Many people already know that mining is the means by which Bitcoin is “created”. Yet, few are fully aware of what that activity entails. Up until only a few years ago, miners were seen as belonging to a very tightly restricted and difficult to identify group operating on the verge of legality. Though facilitating money laundering was never one of the objectives of cryptocurrencies, some did think that the self-professed quest for decentralization could only point to disreputable intents. Fortunately, things have changed. The enthusiasm now felt towards digital assets is very real and arouses genuine curiosity from an ever more diversified public wishing to know how to mine Bitcoin.


What is Bitcoin mining?


The decentralized payment systems around which cryptocurrencies were built, as their name indicates, allow currencies to be exchanged without the need for a central authority. In practice, this means that banks, governments and other official actors play no part in the creation of Bitcoin tokens.

The addition of transactions onto Bitcoin’s blockchain, made possible through solving very complex equations, produces immutable blocks which possess an inherent value. The latter is issued in the form of tokens for the benefit of the mines responsible for adding them to the chain. Historically, miners have been competing against one another. Thus, the first miner whose computer was able to add a new block received compensation. If this system continues to be widely used, we will see that there now exist mutualized solutions through which people who don’t own a super-powerful computer may still participate. So long as they know how to mine Bitcoin using alternative methods!


How does mining work?


As is the case with many cryptocurrencies, Bitcoin is mined by means of “Proof of Work Validation”. This ensures the blockchain is properly maintained. Every transaction ever carried out on the network is added to the blockchain which constitutes an immutable and unfalsifiable ledger. To validate said transactions, the miners are in charge of calculating what is called the “hash”. To that end, the participants must follow a strict, one-way cryptographic protocol which reveals a single hash through being applied to a portion of data. As there only exists a single iteration of each hash, the latter may never be used twice. Finding the same hash twice within the string of blocks would prove that the data was altered. Similarly, any incorrect digit within the hash denotes an irregularity which would be spotted immediately.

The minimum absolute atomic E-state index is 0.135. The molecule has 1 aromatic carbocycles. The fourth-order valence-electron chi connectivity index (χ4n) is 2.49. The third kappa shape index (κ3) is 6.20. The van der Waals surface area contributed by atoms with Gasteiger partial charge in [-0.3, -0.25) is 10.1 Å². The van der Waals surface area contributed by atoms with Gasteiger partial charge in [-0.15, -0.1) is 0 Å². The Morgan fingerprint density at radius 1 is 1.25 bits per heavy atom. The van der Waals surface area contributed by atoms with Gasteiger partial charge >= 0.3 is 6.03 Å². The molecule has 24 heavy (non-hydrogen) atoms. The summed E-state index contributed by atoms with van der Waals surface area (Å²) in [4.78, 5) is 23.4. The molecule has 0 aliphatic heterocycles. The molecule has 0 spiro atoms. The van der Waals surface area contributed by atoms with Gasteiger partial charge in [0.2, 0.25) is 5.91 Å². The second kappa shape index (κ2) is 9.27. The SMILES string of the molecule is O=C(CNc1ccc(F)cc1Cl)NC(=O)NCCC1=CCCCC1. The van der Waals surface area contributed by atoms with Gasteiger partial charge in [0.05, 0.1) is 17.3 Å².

In practice, to find a hash, the miners’ computers test random strings of numbers – nonces – until they find one that’s lower than the target. That’s why the faster their equipment can go through the strings of incorrect numbers, the higher their chances are to come across a hash.


What’s the necessary equipment to mine Bitcoin?


As the years go by, mining Bitcoin requires more and more computing power. This was decided in order to slow down the release of tokens – of which there are only 21 million altogether. Once all the Bitcoins have been mined, producing more won’t be possible ever again. When the currency first launched, releasing the tokens quickly used to be coherent as it helped Bitcoin gather up some speed. Over 18 million tokens have now been mined, though, so they need to be released less rapidly.

The best way to reduce mining speed is to make the mining process more complicated! At this point, Bitcoin mining requires extremely powerful equipment and consumes enormous amounts of electricity.

Those who truly want to go into Bitcoin mining alone can invest in dedicated peripherals, as combining GPUs in the hopes of achieving the necessary computing power is now less cost-effective. ASIC circuits were created to replace them in this highly specific application. Several Antminer and Bitmain models, for instance, are especially popular. So much so that they are worth a small fortune (easily over €2,000). You may be able to find ASIC miners for about €1,500 but hashing capabilities and processing power on these models are much less impressive. These peripherals require between 1,200 W and 2,000 W to function depending on the brand. They also need to be running constantly, supported by a computer. They too should operate at full capacity, implying a higher power consumption as well as heat and sound pollution.

This is the reason why mining Bitcoin in the same capacity as people could in the early days is no longer cost-effective for individuals. Which doesn’t mean that those who are wondering how to mine Bitcoin on a smaller scale should give up all hope!


How to mine Bitcoin using a PC?


In that case, how to mine Bitcoin using a PC without having to rely on a mining farm-worthy setup?